There’s an old joke about a couple from Småland, a province in southern Sweden, who win a million kronor on the lottery. “What shall we do with all the begging letters,” asks the wife. “Keep on sending them,” her husband replies.
Perhaps, though, the Smålänningar (as the region’s allegedly tight-fisted inhabitants are known) will have the last laugh as the rest of the world braces for a bumpy economic ride.
The world’s most famous Smålänning, Ingvar Kamprad, appears to have braced IKEA for the downturn by living up to the stereotype. Instead of taking advantage of cheap credit, IKEA borrowed little. Instead of selling boom-time luxuries, Kamprad has always behaved as though every one of his customers was a stereotypical stingy Smålänning.
The words of current CEO Anders Dahlvig in this Time interview are perhaps testament to the virtues of living frugally:
This is a really good time for us. The way we’ve set up our business, we’re planning for a climate like this all the time. We have a very conservative policy when it comes to borrowing money. We basically only use our retained earnings and don’t borrow very much. We also have a very conservative policy when it comes to how we place our cash and our liquidity. We don’t place anything in equities, so we haven’t lost a dime so far. And the way we position our brand is as good value for the money. People know when they have less money what Ikea stands for.
People like to complain that American news outlets never spend any time covering foreign news. In contrast to Swedish broadcasters, which spend ample time covering international affairs, US national news programs rarely devote much air time to other countries (save those with which the US may be at war).
Thus, imagine our surprise upon seeing that NBC News, one of the traditional ‘Big 3′ television news networks in the US, devoted a precious 3 minutes and change (more than 10 percent!) of Monday evening’s broadcast to Sweden and it’s penchant for green living.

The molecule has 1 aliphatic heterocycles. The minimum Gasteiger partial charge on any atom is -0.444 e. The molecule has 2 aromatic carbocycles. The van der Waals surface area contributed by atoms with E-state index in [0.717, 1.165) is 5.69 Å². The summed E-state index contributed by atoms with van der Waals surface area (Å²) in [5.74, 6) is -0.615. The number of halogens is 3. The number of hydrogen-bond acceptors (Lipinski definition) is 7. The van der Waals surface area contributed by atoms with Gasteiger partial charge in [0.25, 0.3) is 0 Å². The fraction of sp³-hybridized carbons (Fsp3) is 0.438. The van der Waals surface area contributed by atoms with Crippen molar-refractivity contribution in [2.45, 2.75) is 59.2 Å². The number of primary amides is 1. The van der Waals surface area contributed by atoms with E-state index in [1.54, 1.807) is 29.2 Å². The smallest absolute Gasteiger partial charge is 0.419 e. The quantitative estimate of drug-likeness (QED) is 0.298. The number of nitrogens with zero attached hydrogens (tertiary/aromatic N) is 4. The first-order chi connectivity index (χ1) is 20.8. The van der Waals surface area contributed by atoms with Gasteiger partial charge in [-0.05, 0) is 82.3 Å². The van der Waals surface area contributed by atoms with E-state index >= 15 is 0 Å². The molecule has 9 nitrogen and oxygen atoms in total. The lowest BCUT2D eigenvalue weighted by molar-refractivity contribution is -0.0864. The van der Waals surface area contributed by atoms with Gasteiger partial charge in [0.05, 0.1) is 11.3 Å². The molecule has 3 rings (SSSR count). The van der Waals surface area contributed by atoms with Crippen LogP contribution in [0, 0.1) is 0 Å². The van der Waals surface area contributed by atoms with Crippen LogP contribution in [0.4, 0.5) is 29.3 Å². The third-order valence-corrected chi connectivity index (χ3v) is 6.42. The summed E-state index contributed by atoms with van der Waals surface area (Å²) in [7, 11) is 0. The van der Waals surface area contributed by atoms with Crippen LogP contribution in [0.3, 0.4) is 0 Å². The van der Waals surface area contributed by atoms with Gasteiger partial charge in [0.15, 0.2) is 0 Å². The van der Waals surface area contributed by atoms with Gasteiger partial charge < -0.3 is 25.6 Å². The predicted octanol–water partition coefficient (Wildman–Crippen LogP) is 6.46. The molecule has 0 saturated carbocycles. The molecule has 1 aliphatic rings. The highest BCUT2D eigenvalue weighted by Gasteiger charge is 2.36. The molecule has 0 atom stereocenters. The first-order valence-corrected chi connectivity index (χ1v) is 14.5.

The King is eloquent as usual, but the mayor of Växjö left us puzzled with his talk of ‘whips and carrots’. See for yourself:
Now the question is whether SVT would ever bother to find a topic where the US can teach Swedes a thing or two, and dedicate an equal amount of air time to it.
What would you suggest?
In Be Kind Rewind, a new film starring Jack Black, the zany actor brings a new word to the lexicon of film: to Swede.
According to the film’s website:
Sweding is re-making something from scratch using whatever you can get your hands on.
Hmmm…not sure what to make of that.
For more background, you can also check out this YouTube clip:
The question we have is how Swedes themselves feel about having been made into a verb, and whether or not the act of ‘Sweding’ is at all reflective of Swedes or Swedish culture.
Back in the day, great novels were sometimes published over several months through installments appearing in popular periodicals. Swedish publisher Förlaget Illuminated has revived the trend with one of the most well-read books of all time.